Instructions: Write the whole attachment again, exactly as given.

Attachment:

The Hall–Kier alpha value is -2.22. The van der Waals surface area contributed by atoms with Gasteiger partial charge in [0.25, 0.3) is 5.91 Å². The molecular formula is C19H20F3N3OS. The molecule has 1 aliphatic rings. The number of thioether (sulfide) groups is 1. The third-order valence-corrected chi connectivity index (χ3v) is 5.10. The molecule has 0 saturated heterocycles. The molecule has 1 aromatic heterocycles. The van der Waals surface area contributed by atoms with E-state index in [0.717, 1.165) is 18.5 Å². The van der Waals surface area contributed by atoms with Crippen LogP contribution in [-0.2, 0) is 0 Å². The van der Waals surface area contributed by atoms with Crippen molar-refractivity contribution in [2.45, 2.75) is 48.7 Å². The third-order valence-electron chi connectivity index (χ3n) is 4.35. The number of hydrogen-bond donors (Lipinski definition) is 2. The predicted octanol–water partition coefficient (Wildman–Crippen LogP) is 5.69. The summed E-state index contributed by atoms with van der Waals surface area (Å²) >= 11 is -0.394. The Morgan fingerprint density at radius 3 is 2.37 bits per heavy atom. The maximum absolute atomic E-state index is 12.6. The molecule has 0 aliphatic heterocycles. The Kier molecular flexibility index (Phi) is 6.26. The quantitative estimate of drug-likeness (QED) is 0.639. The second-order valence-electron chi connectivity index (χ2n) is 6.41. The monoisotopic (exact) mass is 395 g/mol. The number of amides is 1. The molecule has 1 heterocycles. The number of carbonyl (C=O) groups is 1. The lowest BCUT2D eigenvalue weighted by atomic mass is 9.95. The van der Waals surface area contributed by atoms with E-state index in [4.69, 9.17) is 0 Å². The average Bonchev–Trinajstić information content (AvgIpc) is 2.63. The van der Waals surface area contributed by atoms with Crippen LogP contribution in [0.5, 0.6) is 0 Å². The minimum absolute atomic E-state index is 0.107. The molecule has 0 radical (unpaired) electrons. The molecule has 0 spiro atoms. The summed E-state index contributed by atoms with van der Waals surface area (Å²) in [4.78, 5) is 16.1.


The Hall–Kier alpha value is -2.22. The van der Waals surface area contributed by atoms with Gasteiger partial charge in [0.25, 0.3) is 5.91 Å². The molecular formula is C19H20F3N3OS. The molecule has 1 aliphatic rings. The number of thioether (sulfide) groups is 1. The third-order valence-corrected chi connectivity index (χ3v) is 5.10. The molecule has 0 saturated heterocycles. The molecule has 1 aromatic heterocycles. The van der Waals surface area contributed by atoms with E-state index in [0.717, 1.165) is 18.5 Å². The van der Waals surface area contributed by atoms with Crippen LogP contribution in [-0.2, 0) is 0 Å². The van der Waals surface area contributed by atoms with Crippen molar-refractivity contribution in [2.45, 2.75) is 48.7 Å². The third-order valence-electron chi connectivity index (χ3n) is 4.35. The number of hydrogen-bond donors (Lipinski definition) is 2. The predicted octanol–water partition coefficient (Wildman–Crippen LogP) is 5.69. The summed E-state index contributed by atoms with van der Waals surface area (Å²) >= 11 is -0.394. The Morgan fingerprint density at radius 3 is 2.37 bits per heavy atom. The maximum absolute atomic E-state index is 12.6. The molecule has 0 aliphatic heterocycles. The Kier molecular flexibility index (Phi) is 6.26. The quantitative estimate of drug-likeness (QED) is 0.639. The second-order valence-electron chi connectivity index (χ2n) is 6.41. The monoisotopic (exact) mass is 395 g/mol. The number of amides is 1. The molecule has 1 heterocycles. The number of carbonyl (C=O) groups is 1. The lowest BCUT2D eigenvalue weighted by atomic mass is 9.95. The van der Waals surface area contributed by atoms with E-state index in [4.69, 9.17) is 0 Å². The average Bonchev–Trinajstić information content (AvgIpc) is 2.63. The van der Waals surface area contributed by atoms with Crippen LogP contribution in [0.5, 0.6) is 0 Å². The minimum absolute atomic E-state index is 0.107. The molecule has 0 radical (unpaired) electrons. The molecule has 0 spiro atoms. The summed E-state index contributed by atoms with van der Waals surface area (Å²) in [4.78, 5) is 16.1.